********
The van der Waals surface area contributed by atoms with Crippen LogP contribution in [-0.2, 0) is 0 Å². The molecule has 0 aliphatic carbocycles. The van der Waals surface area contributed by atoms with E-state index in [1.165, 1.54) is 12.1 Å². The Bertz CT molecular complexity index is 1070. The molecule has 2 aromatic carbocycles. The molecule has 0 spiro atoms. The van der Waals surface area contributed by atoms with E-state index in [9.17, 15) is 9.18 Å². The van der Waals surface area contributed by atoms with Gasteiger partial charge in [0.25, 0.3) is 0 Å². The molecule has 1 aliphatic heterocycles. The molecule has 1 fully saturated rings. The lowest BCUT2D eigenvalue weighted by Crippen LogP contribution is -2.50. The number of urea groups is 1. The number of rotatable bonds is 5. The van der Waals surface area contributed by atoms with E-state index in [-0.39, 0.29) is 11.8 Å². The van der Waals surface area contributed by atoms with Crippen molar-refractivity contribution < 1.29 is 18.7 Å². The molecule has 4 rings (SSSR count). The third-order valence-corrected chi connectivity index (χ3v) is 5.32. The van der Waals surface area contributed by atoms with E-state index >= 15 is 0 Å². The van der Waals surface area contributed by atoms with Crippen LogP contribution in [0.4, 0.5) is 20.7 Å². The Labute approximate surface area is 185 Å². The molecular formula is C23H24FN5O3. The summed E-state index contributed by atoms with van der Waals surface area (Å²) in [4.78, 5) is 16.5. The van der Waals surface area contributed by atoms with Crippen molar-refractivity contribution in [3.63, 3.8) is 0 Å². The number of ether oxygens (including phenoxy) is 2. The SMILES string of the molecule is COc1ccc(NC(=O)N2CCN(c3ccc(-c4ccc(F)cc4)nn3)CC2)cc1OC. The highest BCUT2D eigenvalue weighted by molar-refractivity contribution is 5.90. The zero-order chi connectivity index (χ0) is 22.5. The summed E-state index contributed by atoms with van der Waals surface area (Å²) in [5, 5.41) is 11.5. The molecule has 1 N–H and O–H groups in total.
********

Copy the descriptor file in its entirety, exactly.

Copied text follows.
The van der Waals surface area contributed by atoms with Crippen LogP contribution in [-0.2, 0) is 0 Å². The molecule has 0 aliphatic carbocycles. The van der Waals surface area contributed by atoms with E-state index in [1.165, 1.54) is 12.1 Å². The Bertz CT molecular complexity index is 1070. The molecule has 2 aromatic carbocycles. The molecule has 0 spiro atoms. The van der Waals surface area contributed by atoms with E-state index in [9.17, 15) is 9.18 Å². The van der Waals surface area contributed by atoms with Gasteiger partial charge in [0.25, 0.3) is 0 Å². The molecule has 1 aliphatic heterocycles. The molecule has 1 fully saturated rings. The lowest BCUT2D eigenvalue weighted by Crippen LogP contribution is -2.50. The number of urea groups is 1. The number of rotatable bonds is 5. The van der Waals surface area contributed by atoms with E-state index in [-0.39, 0.29) is 11.8 Å². The van der Waals surface area contributed by atoms with Crippen molar-refractivity contribution < 1.29 is 18.7 Å². The molecule has 4 rings (SSSR count). The third-order valence-corrected chi connectivity index (χ3v) is 5.32. The van der Waals surface area contributed by atoms with E-state index >= 15 is 0 Å². The van der Waals surface area contributed by atoms with Crippen LogP contribution in [0.4, 0.5) is 20.7 Å². The Labute approximate surface area is 185 Å². The molecular formula is C23H24FN5O3. The summed E-state index contributed by atoms with van der Waals surface area (Å²) in [4.78, 5) is 16.5. The van der Waals surface area contributed by atoms with Crippen molar-refractivity contribution in [3.63, 3.8) is 0 Å². The number of ether oxygens (including phenoxy) is 2. The SMILES string of the molecule is COc1ccc(NC(=O)N2CCN(c3ccc(-c4ccc(F)cc4)nn3)CC2)cc1OC. The highest BCUT2D eigenvalue weighted by molar-refractivity contribution is 5.90. The zero-order chi connectivity index (χ0) is 22.5. The summed E-state index contributed by atoms with van der Waals surface area (Å²) in [5, 5.41) is 11.5. The molecule has 1 N–H and O–H groups in total.